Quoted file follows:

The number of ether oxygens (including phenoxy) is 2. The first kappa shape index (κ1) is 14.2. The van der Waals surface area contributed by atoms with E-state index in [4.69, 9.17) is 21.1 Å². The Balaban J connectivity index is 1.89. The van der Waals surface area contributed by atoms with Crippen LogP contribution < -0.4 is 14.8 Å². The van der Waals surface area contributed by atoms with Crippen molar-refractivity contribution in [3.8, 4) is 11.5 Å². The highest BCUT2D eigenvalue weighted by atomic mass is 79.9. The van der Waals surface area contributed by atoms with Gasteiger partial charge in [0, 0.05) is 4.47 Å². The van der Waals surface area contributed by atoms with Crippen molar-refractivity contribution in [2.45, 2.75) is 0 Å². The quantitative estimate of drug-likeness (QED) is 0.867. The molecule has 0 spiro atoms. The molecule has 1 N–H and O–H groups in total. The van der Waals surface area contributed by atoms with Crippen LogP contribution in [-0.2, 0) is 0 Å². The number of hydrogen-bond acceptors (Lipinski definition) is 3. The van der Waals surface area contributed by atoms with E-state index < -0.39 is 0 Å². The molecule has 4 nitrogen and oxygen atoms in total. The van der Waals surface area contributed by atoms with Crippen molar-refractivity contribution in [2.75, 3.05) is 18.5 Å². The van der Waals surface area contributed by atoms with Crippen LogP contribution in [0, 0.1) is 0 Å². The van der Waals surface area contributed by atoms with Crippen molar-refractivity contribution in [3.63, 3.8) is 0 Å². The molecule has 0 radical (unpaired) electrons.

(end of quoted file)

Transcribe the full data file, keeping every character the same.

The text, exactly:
The number of ether oxygens (including phenoxy) is 2. The first kappa shape index (κ1) is 14.2. The van der Waals surface area contributed by atoms with E-state index in [4.69, 9.17) is 21.1 Å². The Balaban J connectivity index is 1.89. The van der Waals surface area contributed by atoms with Crippen LogP contribution < -0.4 is 14.8 Å². The van der Waals surface area contributed by atoms with Crippen molar-refractivity contribution in [3.8, 4) is 11.5 Å². The highest BCUT2D eigenvalue weighted by atomic mass is 79.9. The van der Waals surface area contributed by atoms with Gasteiger partial charge in [0, 0.05) is 4.47 Å². The van der Waals surface area contributed by atoms with Crippen molar-refractivity contribution in [2.45, 2.75) is 0 Å². The quantitative estimate of drug-likeness (QED) is 0.867. The molecule has 0 spiro atoms. The molecule has 1 N–H and O–H groups in total. The van der Waals surface area contributed by atoms with Crippen LogP contribution in [-0.2, 0) is 0 Å². The number of hydrogen-bond acceptors (Lipinski definition) is 3. The van der Waals surface area contributed by atoms with E-state index < -0.39 is 0 Å². The molecule has 4 nitrogen and oxygen atoms in total. The van der Waals surface area contributed by atoms with Crippen molar-refractivity contribution in [2.75, 3.05) is 18.5 Å². The van der Waals surface area contributed by atoms with Crippen LogP contribution in [0, 0.1) is 0 Å². The van der Waals surface area contributed by atoms with Crippen molar-refractivity contribution in [3.63, 3.8) is 0 Å². The molecule has 0 radical (unpaired) electrons.